AQA has seen the future of assessment – and it’s not inside the exam hall…

Wednesday 8 Jul 2015

Education charity AQA will today publish a blueprint for the future of assessment – a vision of how things could look over the next decade and beyond, and a system that recognises the limitations of exams.

The blueprint is part of a book of essays, The Future of Assessment: 2025 and Beyond, by a panel of senior education experts. It sets out their ideas for improving how assessment works and how they'd like the system to look by 2025. Topics include improving teachers' own assessment skills, broadening accountability, assessing vocational and practical work better, and making smarter use of technology to assess skills.

Launching today at a reception at the Houses of Parliament, the theme running throughout is the need to look beyond traditional exams. Three key areas emerged that those across the system thought offered the greatest potential for change:

  • a more effective balance between assessment and school accountability – reducing the distorting effects of school accountability on learning and assessment
  • better assessment of vocational and practical learning – in order to make these qualifications more credible
  • using technology to improve teaching and assessment  – driving better teaching and improving assessment of 21st century skills.

The publication is the culmination of a major two-year project facilitated by AQA. It represents two years of debate, discussion and thinking across the education sector about how assessment – particularly, formal assessments taken by 15-19 year olds in England – can and should evolve over the next decade.

Andrew Hall, AQA's Chief Executive, said: "The assessment system that's served us well for 30 years needs to evolve if it is to keep pace with how the world is changing and the skills and knowledge our young people will need to progress in life in the future. Even we – as an exam board – can see quite clearly the limitations of relying on exams alone.

"When we launched this project two years ago we were providing a platform for a conversation – if we started from scratch now, what would we want our assessment system to look like? But we were quite clear that AQA wasn't steering the conversation – that was for our expert contributors to do. And while they each have their own areas of interest and expertise, we all share one very important goal in common – to get better at assessing the things that matter and using that assessment to inform better teaching and more intelligent accountability."

Brian Lightman, General Secretary of ASCL, who wrote an essay called 'Assessment in a Self-improving System' for the blueprint book, said: "For too long the way children are assessed has been dominated by the demands placed on schools by performance tables and a culture of high stakes accountability. This has been at the expense of the important role assessment and feedback should play as part of the learning process, rather than just being a set of external exams at the end of a course.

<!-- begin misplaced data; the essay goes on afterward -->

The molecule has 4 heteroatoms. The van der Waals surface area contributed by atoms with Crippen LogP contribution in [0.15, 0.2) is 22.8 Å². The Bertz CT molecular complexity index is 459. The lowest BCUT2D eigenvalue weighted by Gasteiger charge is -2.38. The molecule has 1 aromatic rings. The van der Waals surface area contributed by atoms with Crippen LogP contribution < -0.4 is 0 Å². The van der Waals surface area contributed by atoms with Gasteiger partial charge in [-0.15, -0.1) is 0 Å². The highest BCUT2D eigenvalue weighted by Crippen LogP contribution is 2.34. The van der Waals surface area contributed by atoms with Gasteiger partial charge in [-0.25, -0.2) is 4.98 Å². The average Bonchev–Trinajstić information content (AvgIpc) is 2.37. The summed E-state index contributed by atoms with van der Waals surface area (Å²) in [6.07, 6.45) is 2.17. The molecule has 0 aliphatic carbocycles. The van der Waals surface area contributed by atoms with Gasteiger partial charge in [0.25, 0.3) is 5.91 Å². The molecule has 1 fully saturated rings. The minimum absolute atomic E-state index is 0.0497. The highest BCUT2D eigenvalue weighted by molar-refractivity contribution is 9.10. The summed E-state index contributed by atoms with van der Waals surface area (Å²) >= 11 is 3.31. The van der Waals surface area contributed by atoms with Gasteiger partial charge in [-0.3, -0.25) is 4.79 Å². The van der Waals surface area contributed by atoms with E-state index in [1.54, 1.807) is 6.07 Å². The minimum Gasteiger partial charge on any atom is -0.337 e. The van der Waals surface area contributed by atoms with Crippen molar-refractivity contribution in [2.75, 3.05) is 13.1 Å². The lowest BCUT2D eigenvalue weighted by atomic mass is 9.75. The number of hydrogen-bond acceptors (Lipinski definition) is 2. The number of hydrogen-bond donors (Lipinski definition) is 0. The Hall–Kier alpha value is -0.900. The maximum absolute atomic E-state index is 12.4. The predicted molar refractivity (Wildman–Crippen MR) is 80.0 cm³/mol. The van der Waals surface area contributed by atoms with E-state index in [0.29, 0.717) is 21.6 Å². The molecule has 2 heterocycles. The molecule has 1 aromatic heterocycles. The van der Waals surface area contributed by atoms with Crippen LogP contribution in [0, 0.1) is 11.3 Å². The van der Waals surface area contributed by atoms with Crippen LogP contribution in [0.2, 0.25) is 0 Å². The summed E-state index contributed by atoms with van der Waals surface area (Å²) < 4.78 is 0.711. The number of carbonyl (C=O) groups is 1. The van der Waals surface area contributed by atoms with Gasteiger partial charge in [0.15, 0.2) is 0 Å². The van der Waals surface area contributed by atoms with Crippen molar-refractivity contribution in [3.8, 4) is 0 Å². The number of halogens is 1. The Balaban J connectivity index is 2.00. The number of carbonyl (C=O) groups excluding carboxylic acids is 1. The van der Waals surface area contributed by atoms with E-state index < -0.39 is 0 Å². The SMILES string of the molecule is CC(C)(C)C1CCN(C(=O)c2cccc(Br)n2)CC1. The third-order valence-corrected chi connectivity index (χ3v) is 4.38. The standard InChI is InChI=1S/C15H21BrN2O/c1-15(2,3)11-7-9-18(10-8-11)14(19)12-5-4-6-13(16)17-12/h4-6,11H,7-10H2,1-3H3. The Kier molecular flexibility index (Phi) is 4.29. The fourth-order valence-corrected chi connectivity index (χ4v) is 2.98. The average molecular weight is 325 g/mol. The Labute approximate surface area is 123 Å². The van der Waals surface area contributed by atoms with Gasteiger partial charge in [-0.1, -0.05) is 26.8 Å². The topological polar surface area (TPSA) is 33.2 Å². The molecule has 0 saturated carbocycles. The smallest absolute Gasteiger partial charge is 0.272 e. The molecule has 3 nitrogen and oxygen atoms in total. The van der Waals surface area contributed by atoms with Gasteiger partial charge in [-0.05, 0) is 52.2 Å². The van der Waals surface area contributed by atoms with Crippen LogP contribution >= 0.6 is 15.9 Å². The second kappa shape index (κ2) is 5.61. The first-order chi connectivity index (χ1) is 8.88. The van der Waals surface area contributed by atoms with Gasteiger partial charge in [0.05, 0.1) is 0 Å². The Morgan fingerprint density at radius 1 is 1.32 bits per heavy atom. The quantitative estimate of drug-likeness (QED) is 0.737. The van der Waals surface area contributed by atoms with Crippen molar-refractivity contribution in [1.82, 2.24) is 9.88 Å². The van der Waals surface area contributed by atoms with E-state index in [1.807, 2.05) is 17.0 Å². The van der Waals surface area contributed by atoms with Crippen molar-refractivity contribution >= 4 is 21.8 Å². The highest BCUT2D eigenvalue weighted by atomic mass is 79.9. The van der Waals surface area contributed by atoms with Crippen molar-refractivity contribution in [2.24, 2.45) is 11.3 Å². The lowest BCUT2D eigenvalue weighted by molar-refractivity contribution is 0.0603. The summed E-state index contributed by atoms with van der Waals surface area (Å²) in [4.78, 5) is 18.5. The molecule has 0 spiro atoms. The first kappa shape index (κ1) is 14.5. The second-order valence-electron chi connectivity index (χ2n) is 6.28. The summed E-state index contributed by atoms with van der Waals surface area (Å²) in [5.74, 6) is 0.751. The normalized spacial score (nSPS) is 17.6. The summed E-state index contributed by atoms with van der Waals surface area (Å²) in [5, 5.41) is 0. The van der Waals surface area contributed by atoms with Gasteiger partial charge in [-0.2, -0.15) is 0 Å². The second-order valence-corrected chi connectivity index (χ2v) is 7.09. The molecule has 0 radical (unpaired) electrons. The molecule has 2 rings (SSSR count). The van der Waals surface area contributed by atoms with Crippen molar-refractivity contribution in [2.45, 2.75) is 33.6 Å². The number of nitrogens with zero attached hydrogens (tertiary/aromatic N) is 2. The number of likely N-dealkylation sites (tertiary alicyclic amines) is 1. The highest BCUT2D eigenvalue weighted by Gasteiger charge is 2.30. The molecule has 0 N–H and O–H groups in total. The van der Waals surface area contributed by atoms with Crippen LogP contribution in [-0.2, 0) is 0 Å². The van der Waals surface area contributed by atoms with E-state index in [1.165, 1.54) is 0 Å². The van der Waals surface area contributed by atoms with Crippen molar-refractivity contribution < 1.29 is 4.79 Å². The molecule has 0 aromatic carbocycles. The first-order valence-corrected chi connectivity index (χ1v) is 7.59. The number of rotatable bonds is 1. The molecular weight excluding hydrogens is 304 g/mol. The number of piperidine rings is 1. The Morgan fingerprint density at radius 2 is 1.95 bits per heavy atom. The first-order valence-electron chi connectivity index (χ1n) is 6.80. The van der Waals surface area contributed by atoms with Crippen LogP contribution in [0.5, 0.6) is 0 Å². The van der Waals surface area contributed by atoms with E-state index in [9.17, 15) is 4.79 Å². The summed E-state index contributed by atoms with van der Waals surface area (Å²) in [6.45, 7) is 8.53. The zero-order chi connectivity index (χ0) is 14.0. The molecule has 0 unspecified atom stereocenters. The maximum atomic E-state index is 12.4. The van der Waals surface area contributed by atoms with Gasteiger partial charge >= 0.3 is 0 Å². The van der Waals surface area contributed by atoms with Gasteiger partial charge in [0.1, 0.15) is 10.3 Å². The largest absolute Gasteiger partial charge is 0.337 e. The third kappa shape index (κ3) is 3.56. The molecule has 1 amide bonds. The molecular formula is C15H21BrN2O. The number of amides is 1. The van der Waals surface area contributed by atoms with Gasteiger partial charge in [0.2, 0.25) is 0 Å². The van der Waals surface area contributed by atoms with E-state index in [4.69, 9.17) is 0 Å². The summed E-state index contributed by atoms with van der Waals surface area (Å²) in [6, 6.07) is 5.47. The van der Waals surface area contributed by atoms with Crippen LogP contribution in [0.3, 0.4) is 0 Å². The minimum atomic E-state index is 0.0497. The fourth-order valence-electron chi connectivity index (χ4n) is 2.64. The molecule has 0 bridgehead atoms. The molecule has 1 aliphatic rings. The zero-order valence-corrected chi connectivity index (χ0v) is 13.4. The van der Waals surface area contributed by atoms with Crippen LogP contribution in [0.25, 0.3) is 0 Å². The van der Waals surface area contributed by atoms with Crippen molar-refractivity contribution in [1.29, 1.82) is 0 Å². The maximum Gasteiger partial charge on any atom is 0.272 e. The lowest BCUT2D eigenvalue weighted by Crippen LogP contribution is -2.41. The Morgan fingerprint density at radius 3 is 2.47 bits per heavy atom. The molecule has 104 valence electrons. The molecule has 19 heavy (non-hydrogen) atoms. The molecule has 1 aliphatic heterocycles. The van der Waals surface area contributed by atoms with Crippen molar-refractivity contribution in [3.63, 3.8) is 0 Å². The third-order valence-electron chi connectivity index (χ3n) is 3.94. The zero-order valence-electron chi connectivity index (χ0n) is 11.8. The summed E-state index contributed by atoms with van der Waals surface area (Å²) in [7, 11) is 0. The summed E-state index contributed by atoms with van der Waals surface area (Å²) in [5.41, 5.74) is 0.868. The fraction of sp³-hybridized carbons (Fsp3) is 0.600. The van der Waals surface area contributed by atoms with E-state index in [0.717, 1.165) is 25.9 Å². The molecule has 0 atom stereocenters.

"We need a culture change in our approach to assessment as part of our drive to create a world-class education system. AQA's assessment project and the work of the expert panel have played a key role in providing a forum for a profession-led discussion about the purposes and practice of assessment, and highlighted the importance of ensuring that all teachers are equipped with the skills and understanding of the theory and practice of assessment."

Tom Sherrington, Head Teacher of Highbury Grove School in Islington and contributor of the essay 'A National Baccalaureate for England', added: "It has been fascinating working with AQA and members of the panel from diverse educational settings to consider the future of assessment. At a time when our system places enormous weight on students' GCSE results in a small number of academic subjects, it has been refreshing to look ahead to some alternative models and wider possibilities.

"There is a fairly strong consensus that examination grades don't tell enough of the story of a young person's achievements and that written exams are limited in the extent to which they sample the curriculum or test students' knowledge and understanding.

"The 'blueprint' is intended to inform debates around policy and practice in this crucial area so that, in future, our examination system does a better job of capturing the full extent of what constitutes achievement and learning.  This is important for every university and employer and, crucially, for every young person in the country."